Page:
Staying in Step for a Successful Military Life

My TFOT Experience

by | Jun 1, 2018 | Career & Learning

I’M DONE.  I’ve officially graduated Officer Training School and commissioned as a 2nd Lieutenant! Two months of work, but I’m finally done and Jacob and I are on our way to our first station.  We’re SO excited to start real Air Force life!

Some of you have asked about my experiences here at TFOT, so in this post I’ll share my personal perspectives and what a bit of it was like. In a previous post I have tips for those of you that may attend TFOT in the future (read them here).

Here’s a brief overview of what my time in training was like.  Keep in mind that the TFOT program is definitely going to be changing in the future, so any of you that attend upcoming classes may have different experiences. Even with those future changes aside, the type of experience you have at TFOT is hugely dependent on which program you’re in (DET12 or 24TRS) and your flight commander.

Protestant Chapel crew

First couple weeks

Chaos, confusion, yelling, marching, sore feet.

This is the time of in-processing, filling out lots of documents, getting yelled at, standing for literally hours on end, and learning how to march. I was really tired all the time and sore from standing all the time.  I also didn’t really know anyone but my roommates for the first several days. We were rarely allowed to talk, and we hadn’t been put in our flights yet so I was always around different people. Most people that dropped out did so during the first couple weeks. Honestly, if you can’t handle this, you do need to go home. If this is just too stressful for you, you don’t need to be a military officer. But if you resolve to do your best, stay positive, and commit to getting through this phase, you’ll do fine.

Also, no caffeine, no civilian clothes at any time, no going off-base, no phones, etc.

Next couple weeks

growing competency, team building, privileges

Depending on how well your class does in adjusting to customs and courtesies, marching, and the OTSMAN rules, the MTIs will proportionately let up on you. Our class apparently caught on quickly, so the MTIs did less yelling after Week 3 and moved on to spot corrections.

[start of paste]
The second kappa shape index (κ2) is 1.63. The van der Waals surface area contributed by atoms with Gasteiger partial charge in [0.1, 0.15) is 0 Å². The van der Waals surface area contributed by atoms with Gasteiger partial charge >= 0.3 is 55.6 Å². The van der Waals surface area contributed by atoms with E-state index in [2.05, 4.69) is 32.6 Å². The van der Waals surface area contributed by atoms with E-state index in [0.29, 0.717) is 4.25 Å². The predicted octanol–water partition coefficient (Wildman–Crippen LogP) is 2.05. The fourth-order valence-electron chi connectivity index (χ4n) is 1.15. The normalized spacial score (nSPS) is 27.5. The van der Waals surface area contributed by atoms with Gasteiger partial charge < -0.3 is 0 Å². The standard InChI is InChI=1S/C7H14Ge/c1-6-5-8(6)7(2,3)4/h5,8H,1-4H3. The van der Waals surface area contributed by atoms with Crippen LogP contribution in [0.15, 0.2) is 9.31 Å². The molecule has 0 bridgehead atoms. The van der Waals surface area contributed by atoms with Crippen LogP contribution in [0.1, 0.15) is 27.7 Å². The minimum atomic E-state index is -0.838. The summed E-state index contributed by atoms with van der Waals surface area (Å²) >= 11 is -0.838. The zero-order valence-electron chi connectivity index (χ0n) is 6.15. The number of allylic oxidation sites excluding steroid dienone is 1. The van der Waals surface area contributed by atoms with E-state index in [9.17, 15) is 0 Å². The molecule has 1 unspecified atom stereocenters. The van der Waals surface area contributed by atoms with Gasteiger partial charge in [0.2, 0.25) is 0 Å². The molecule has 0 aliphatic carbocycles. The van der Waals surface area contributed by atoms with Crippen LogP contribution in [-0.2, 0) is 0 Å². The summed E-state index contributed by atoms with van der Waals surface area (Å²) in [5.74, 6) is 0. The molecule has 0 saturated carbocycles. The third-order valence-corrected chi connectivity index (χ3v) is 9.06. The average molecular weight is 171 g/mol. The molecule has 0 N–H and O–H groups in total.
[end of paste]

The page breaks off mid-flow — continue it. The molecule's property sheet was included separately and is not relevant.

Depending on the flight commander, some people started getting privileges during this time. It was all contingent on what the flight commander was willing to give and how he or she wanted their flight to earn the privilege (or just grant it). Some flights did not receive privileges until week 7. Some got nearly full privileges in week 3. It all depends on the flight commander, truly.

We also did the Physical Fitness Baseline (PFB), a fitness test that determined whether or not you got to stay at OTS. (COME PREPARED.) If you failed it, you had one week before re-testing. If you failed that, you went home. Several people from our class went home for that.

More weeks….

adaptability, leadership exercises, getting into the routine, criticism

I’m not dividing up training into the exact weeks and going into detail about everything we did because, honestly…. the ambiguity and not knowing exactly what to expect is a big part of the learning curve.  If that bothers you, learn to deal with it and make it not bother you. You just won’t know everything going in and that’s part of developing your adaptability and leadership skills.

We did various leadership exercises, most lasting about 20 minutes. Puzzles, physical challenges, data crunching, all kinds of short activities that were led by one cadet. After these, an instructor would give a grade and feedback to help develop the leadership skills in each cadet. We each had 2-3 leadership positions that were essentially practice and did not count for an official grade.  Later we had 2-3 graded leadership positions that must be passed to graduate. As the course went on, these leadership activities got longer and more complex.  Some were cadet leadership positions in charge of the wing and such, others were activities like EMLEX (a National Guard crisis response type of activity) and AEF (the mock-deployment scenario).